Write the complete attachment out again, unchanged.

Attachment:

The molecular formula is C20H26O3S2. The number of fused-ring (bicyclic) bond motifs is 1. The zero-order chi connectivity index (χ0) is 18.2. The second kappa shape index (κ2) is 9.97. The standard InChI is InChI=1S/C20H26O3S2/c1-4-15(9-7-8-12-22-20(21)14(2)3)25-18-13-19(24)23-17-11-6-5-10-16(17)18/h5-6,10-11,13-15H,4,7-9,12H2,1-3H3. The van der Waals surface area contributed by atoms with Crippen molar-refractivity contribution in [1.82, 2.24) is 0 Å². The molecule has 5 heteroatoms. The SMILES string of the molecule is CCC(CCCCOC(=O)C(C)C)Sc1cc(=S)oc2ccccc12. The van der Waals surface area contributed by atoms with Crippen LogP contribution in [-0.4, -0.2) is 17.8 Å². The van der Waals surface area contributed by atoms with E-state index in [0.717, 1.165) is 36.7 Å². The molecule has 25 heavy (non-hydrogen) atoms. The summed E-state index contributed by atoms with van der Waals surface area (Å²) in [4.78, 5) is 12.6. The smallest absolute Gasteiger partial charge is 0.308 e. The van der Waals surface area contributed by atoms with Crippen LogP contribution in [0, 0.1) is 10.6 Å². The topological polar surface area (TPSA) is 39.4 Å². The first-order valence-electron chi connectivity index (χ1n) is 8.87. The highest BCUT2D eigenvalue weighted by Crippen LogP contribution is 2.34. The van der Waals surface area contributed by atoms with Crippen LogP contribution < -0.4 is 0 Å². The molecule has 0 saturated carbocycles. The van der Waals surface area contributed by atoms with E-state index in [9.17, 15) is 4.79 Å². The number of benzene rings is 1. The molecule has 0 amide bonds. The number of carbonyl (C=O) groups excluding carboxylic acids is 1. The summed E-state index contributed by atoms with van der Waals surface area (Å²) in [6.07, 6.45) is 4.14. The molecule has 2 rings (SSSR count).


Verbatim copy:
The molecular formula is C20H26O3S2. The number of fused-ring (bicyclic) bond motifs is 1. The zero-order chi connectivity index (χ0) is 18.2. The second kappa shape index (κ2) is 9.97. The standard InChI is InChI=1S/C20H26O3S2/c1-4-15(9-7-8-12-22-20(21)14(2)3)25-18-13-19(24)23-17-11-6-5-10-16(17)18/h5-6,10-11,13-15H,4,7-9,12H2,1-3H3. The van der Waals surface area contributed by atoms with Crippen molar-refractivity contribution in [1.82, 2.24) is 0 Å². The molecule has 5 heteroatoms. The SMILES string of the molecule is CCC(CCCCOC(=O)C(C)C)Sc1cc(=S)oc2ccccc12. The van der Waals surface area contributed by atoms with Crippen LogP contribution in [-0.4, -0.2) is 17.8 Å². The van der Waals surface area contributed by atoms with E-state index in [0.717, 1.165) is 36.7 Å². The molecule has 25 heavy (non-hydrogen) atoms. The summed E-state index contributed by atoms with van der Waals surface area (Å²) in [4.78, 5) is 12.6. The smallest absolute Gasteiger partial charge is 0.308 e. The van der Waals surface area contributed by atoms with Crippen LogP contribution in [0, 0.1) is 10.6 Å². The topological polar surface area (TPSA) is 39.4 Å². The first-order valence-electron chi connectivity index (χ1n) is 8.87. The highest BCUT2D eigenvalue weighted by Crippen LogP contribution is 2.34. The van der Waals surface area contributed by atoms with Crippen LogP contribution < -0.4 is 0 Å². The molecule has 0 saturated carbocycles. The van der Waals surface area contributed by atoms with E-state index in [9.17, 15) is 4.79 Å². The number of benzene rings is 1. The molecule has 0 amide bonds. The number of carbonyl (C=O) groups excluding carboxylic acids is 1. The summed E-state index contributed by atoms with van der Waals surface area (Å²) in [6.07, 6.45) is 4.14. The molecule has 2 rings (SSSR count).